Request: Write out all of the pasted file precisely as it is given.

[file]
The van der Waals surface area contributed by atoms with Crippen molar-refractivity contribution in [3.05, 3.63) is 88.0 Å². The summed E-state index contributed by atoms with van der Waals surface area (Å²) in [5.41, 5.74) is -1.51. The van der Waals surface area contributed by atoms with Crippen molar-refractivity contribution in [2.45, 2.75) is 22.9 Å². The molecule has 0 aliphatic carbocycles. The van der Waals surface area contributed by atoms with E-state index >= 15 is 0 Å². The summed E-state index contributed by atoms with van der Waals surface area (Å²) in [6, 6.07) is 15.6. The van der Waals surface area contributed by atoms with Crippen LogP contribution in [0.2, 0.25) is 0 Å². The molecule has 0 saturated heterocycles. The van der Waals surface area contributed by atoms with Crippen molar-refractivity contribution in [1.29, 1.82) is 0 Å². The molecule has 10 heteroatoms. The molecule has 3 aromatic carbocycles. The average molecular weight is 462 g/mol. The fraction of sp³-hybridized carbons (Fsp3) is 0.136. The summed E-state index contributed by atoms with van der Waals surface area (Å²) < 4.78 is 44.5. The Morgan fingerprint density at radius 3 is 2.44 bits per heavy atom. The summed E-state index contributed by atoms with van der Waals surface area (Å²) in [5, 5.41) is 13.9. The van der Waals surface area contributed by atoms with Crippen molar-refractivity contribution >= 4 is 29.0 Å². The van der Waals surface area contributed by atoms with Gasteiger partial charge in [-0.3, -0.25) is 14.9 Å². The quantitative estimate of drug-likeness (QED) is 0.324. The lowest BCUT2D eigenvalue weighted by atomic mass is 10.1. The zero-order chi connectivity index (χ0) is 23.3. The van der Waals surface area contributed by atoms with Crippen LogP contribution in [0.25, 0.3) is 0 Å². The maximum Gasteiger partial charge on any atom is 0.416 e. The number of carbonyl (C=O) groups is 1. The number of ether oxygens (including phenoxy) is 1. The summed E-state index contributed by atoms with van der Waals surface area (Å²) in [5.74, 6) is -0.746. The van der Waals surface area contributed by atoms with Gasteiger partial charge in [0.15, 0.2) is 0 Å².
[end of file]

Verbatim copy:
The van der Waals surface area contributed by atoms with Crippen molar-refractivity contribution in [3.05, 3.63) is 88.0 Å². The summed E-state index contributed by atoms with van der Waals surface area (Å²) in [5.41, 5.74) is -1.51. The van der Waals surface area contributed by atoms with Crippen molar-refractivity contribution in [2.45, 2.75) is 22.9 Å². The molecule has 0 aliphatic carbocycles. The van der Waals surface area contributed by atoms with E-state index >= 15 is 0 Å². The summed E-state index contributed by atoms with van der Waals surface area (Å²) in [6, 6.07) is 15.6. The van der Waals surface area contributed by atoms with Crippen LogP contribution in [0.2, 0.25) is 0 Å². The molecule has 0 saturated heterocycles. The van der Waals surface area contributed by atoms with Crippen molar-refractivity contribution in [1.29, 1.82) is 0 Å². The molecule has 10 heteroatoms. The molecule has 3 aromatic carbocycles. The average molecular weight is 462 g/mol. The fraction of sp³-hybridized carbons (Fsp3) is 0.136. The summed E-state index contributed by atoms with van der Waals surface area (Å²) < 4.78 is 44.5. The Morgan fingerprint density at radius 3 is 2.44 bits per heavy atom. The summed E-state index contributed by atoms with van der Waals surface area (Å²) in [5, 5.41) is 13.9. The van der Waals surface area contributed by atoms with Crippen molar-refractivity contribution >= 4 is 29.0 Å². The van der Waals surface area contributed by atoms with Gasteiger partial charge in [-0.3, -0.25) is 14.9 Å². The quantitative estimate of drug-likeness (QED) is 0.324. The lowest BCUT2D eigenvalue weighted by atomic mass is 10.1. The zero-order chi connectivity index (χ0) is 23.3. The van der Waals surface area contributed by atoms with Crippen LogP contribution in [0.25, 0.3) is 0 Å². The maximum Gasteiger partial charge on any atom is 0.416 e. The number of carbonyl (C=O) groups is 1. The number of ether oxygens (including phenoxy) is 1. The summed E-state index contributed by atoms with van der Waals surface area (Å²) in [5.74, 6) is -0.746. The van der Waals surface area contributed by atoms with Gasteiger partial charge in [0.15, 0.2) is 0 Å².